And, besides I had an inkling of how I could exercise without sweating. I HATE to sweat. It makes me miserable. And, no matter how many times I heard people say you could walk, jog, or run your way to fitness, I knew I wouldn't. I was well into my 40s and hadn't walked my way to weight loss yet.

My solution? The pool! I took my friend up on her offer and dove in. I had begun!

Wednesday, June 3, 2009

Heidi Bylsma: Her Goal Was a Harley

One of the first people I talked with about weight loss was Heidi Bylsma. Heidi lives in Cool, Calif. She's a mom, a writer and a horse enthusiast, among many other things.

At her heaviest, Heidi weighed 250 pounds. Over the years, she had lost as much as 100 pounds on several programs, including Weight Watchers and Weigh Down. But the stresses of her life -- including homeschooling two children and parenting an autistic child -- brought back the pounds. In 2002, the family moved to the foothills of the Sierra Nevadas, but soon the move seemed senseless.

“We had moved to the country so we could have horses, and now I was afraid to ride them for fear of hurting them,” Heidi says.

As a writer, Heidi had once worked with Judy Halliday, the author of Thin Within, a faith-based weight loss program. Although her weight struggles continued, she loved the Thin Within concept of listening to your body's cues of hunger and satisfaction -- eating when you're hungry, and stopping before you're full.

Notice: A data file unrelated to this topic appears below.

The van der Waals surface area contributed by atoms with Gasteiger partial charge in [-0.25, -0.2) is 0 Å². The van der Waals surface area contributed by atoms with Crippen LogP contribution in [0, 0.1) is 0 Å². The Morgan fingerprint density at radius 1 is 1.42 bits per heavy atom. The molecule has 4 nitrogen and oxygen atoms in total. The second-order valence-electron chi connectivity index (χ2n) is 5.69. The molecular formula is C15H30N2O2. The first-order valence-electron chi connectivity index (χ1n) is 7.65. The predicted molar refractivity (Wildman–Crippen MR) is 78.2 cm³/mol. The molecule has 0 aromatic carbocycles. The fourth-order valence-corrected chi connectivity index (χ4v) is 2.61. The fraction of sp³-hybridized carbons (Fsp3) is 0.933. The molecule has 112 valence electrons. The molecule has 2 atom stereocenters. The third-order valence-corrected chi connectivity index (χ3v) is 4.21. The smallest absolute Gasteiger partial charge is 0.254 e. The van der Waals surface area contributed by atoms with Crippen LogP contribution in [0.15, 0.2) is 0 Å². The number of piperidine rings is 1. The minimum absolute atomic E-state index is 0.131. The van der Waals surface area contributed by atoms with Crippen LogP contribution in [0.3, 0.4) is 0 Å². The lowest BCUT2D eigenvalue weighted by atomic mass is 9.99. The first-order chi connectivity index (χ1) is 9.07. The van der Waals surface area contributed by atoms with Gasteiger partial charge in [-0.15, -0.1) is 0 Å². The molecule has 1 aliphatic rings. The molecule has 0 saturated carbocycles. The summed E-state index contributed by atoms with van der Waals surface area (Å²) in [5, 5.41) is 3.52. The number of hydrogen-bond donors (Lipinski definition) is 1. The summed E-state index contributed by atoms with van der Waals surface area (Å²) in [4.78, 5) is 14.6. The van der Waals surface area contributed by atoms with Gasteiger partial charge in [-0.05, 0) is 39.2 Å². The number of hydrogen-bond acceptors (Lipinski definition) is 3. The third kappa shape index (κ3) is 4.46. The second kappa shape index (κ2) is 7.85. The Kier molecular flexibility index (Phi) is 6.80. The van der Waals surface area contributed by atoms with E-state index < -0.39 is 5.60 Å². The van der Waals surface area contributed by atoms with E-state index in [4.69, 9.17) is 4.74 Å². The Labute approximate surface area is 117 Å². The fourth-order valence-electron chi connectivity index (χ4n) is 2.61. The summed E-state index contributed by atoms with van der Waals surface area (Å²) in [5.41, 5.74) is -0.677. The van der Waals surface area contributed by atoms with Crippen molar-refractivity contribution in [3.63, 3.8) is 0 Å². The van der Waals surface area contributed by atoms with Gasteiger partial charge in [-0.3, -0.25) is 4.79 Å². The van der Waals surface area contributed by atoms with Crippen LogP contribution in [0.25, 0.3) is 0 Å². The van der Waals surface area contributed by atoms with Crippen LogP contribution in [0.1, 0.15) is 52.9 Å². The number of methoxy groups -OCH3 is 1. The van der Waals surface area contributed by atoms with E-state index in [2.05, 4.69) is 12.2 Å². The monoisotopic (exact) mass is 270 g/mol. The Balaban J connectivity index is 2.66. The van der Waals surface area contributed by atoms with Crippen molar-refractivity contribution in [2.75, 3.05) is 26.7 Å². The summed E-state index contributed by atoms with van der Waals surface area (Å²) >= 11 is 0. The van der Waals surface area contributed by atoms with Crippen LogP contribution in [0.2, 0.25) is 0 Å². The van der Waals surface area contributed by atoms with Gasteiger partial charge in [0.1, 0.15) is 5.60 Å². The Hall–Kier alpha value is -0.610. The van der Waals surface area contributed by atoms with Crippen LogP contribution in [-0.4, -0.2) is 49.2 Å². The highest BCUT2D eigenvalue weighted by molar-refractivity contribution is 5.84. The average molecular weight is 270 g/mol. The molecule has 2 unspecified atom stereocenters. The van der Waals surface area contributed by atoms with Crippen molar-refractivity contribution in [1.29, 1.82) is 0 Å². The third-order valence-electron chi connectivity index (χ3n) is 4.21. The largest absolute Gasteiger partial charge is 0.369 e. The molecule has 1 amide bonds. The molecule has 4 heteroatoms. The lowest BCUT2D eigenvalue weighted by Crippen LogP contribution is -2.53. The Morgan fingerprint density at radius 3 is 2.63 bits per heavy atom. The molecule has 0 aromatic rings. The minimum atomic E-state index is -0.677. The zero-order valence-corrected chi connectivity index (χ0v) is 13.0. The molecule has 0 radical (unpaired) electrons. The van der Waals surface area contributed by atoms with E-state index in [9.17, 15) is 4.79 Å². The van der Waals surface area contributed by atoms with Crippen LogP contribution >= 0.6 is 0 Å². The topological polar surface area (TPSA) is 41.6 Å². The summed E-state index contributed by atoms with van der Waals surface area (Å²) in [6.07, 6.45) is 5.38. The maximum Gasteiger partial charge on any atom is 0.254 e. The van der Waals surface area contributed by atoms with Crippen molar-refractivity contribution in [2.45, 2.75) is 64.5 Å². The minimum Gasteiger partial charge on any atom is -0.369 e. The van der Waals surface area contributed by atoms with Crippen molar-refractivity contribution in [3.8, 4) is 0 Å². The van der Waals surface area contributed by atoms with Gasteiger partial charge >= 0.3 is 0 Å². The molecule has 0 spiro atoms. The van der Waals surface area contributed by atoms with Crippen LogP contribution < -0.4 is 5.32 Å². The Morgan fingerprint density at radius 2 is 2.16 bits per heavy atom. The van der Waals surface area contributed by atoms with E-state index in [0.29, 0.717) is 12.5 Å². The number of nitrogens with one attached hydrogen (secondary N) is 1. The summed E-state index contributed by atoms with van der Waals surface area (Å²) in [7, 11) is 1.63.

When her scale read 250 pounds, Heidi went back to this simple concept and she started losing weight again.

“No obsessions! No gimmicks! God freed me of 100 pounds by the simple method of listening to hunger and satisfaction and running to him for everything else I need,” she says.

Heidi did reach a low weight of 150, but in time realized she couldn't maintain that weight without indulging an obsession with diet soda. Today, she maintains a weight of about 167 pounds, which you can see from her after-photo is a good weight for her as a 5-foot, 7-inch woman.

For Heidi, the high point of her weight loss journey came one day when she was able to once again hop on her horse.

“In May of 2007, I rode my horse Harley for the first time in three years! He was the horse I always dreamed of having,” Heidi says. “Riding him bareback with a halter—gosh, riding him at all—was a lifelong dream come true. I was free! Free from all the extra weight, free from fear of my horses, free from the fear of dying young.”

To read more about Heidi's life and her weight loss journey, read her blog at

Monday, June 1, 2009

Sympathy: wanted or not?

I just got back from BookExpo at the Javits Center in New York. Two days of hiking the aisles, adding book after book to my shoulder bag until I was probably once again lugging those 30 pounds I've lost and more. I was exhausted!

At one point, I stopped for a cup of soup and sat down on a high round stool at a counter overlooking the convention. Next to me sat a woman much younger than me, but far heavier. We began talking and within minutes, I could see that she could not keep her balance on the stool. Not being able to put her feet on the floor, and unable to bend her knees enough to plant her feet on the rungs of the stool, she teetered and had to grasp the edge of the table to remain seated.

My heart went out to this woman. I wondered why she chose to sit at this counter rather than at a table where her feet would touch the floor. I wish I had known what to say or do. Could I have said anything to put her at ease? Or would saying something have only increased her embarrassment? I don't know. I just wish she knew I sympathized. What would you have done?